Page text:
It’s not always easy writing a blog. In fact this week was one of those weeks that I was desperately trying to think of a topic that is consistent with the messages I try to convey on these pages. Out of frustration I decided to just get out of the office and away from the computer. I emailed my wife and told her to meet me at pub across the street from her office.
After a wonderful lunch I was still short a topic. As I was driving back to my office I drove past Eastern State Penitentiary and right in front there was a parking space. I thought why not, I have my camera with me (no surprise there) and I have always wanted to tour the place during the day (previously I had only been there for Terror Behind The Walls, near Halloween). For $12 I could go in and forget my deadline and ignore that “whoosh” noise it makes as it goes by.
This place is a one of the cheapest tourist traps in all of Philadelphia and probably one of the best too. No one tries to sell you anything and all the guides are friendly and helpful (they must be from out of town). On top of that it’s really cool! Of course Al Capone’s cell is the most restored, but most of the place is falling down around you: debris, broken windows and concrete are everywhere.
It happened to be my lucky day too! Not only did I get a great parking spot, they were giving tours of some of the places not usually open to the public. I was able to see the chaplain’s office and the special murals on the walls, and also “The Hole” where prisoners were put for solitary confinement. I stand a hair under 6 feet tall (probably because I have no hair) and when I was standing in the ‘hallway’ in front of the solitary cells my head just touched the ceiling. Not a place I want to spend any time.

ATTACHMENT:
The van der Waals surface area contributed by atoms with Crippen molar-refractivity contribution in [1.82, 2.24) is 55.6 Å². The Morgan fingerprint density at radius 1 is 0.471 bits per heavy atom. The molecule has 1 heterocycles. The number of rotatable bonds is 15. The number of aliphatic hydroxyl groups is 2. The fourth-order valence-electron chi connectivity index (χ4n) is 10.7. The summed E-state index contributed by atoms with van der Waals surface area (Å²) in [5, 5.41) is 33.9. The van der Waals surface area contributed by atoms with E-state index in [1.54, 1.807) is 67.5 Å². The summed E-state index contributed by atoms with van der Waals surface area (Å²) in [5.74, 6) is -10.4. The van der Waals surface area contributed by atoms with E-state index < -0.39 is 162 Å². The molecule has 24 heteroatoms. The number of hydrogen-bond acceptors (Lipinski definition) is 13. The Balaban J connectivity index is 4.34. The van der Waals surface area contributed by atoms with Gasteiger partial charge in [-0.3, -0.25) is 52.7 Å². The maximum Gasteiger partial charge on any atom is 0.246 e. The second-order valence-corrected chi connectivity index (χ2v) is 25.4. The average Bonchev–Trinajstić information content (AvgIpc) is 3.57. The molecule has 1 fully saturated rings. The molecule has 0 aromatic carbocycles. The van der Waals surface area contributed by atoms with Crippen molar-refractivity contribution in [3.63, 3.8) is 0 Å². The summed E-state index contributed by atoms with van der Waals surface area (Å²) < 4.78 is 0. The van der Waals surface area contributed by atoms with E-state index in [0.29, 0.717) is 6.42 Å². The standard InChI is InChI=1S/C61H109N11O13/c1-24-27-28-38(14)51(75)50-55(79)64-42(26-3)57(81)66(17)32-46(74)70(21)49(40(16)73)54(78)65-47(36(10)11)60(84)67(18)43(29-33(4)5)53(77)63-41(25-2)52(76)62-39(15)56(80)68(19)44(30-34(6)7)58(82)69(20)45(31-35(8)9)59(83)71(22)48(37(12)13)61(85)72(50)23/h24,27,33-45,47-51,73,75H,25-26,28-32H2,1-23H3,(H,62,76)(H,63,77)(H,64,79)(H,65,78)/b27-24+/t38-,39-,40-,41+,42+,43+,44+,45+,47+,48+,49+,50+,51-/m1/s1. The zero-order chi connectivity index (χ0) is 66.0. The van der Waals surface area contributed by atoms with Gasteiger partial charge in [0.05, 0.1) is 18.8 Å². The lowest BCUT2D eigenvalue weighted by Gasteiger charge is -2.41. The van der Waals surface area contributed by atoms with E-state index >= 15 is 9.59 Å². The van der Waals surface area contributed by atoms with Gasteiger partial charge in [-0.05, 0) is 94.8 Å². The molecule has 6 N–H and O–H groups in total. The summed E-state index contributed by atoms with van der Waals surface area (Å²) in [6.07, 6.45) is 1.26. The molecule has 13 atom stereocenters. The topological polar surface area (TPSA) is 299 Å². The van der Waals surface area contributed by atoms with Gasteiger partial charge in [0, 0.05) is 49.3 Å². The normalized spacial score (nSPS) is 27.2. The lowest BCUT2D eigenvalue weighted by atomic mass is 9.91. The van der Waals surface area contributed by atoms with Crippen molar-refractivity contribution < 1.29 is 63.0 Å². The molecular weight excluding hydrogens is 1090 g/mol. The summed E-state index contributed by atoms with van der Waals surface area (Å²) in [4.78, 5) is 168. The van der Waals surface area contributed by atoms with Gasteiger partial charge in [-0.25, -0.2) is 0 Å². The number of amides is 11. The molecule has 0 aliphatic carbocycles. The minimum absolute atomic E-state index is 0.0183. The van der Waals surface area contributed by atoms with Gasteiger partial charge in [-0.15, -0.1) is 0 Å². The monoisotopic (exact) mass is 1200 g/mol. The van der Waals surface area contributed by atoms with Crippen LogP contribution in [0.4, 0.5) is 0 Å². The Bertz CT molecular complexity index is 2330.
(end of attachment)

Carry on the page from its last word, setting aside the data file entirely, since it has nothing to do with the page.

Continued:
As I toured the rest of the prison I noticed all the cells, the conditions and how horrible it must have been in those days to have been stuck there for years. The idea that the only natural light many of the prisoners ever felt came from a tiny slit in the ceiling. The only other light came through the skylights but they were over the hallways and you would not feel the sun on your skin but you could see it just a few feet away outside your cell.
As I started to leave I began to feel a sense of gratitude wash over me; I was able to walk out when I wanted to. This got me to thinking (dangerous, I know) about how lucky I am.
When I was younger I was a borderline kid. I didn’t believe in school, authority, or anything most ‘good kids’ believe in. I had the choice to go down the wrong path and it would have been very easy for me to do. However for some reason I did the next right thing over and over until I got to where I am today, a man who owns his own business and has the chance to take a random Wednesday afternoon off to tour a decrepit old prison.
I am a lucky guy, I have freedom today and that is something that I often forget about. I think about bills, mortgages, payments and where the next job is coming from. Today I was able to take a few moments and understand what gratitude really is; I have to say that it is one of the best things I have in my life. Today I am free to worry about bills, mortgages, payments and where my next job is coming from.
All this gave me something to write about too. It gave me an Attitude of Gratitude.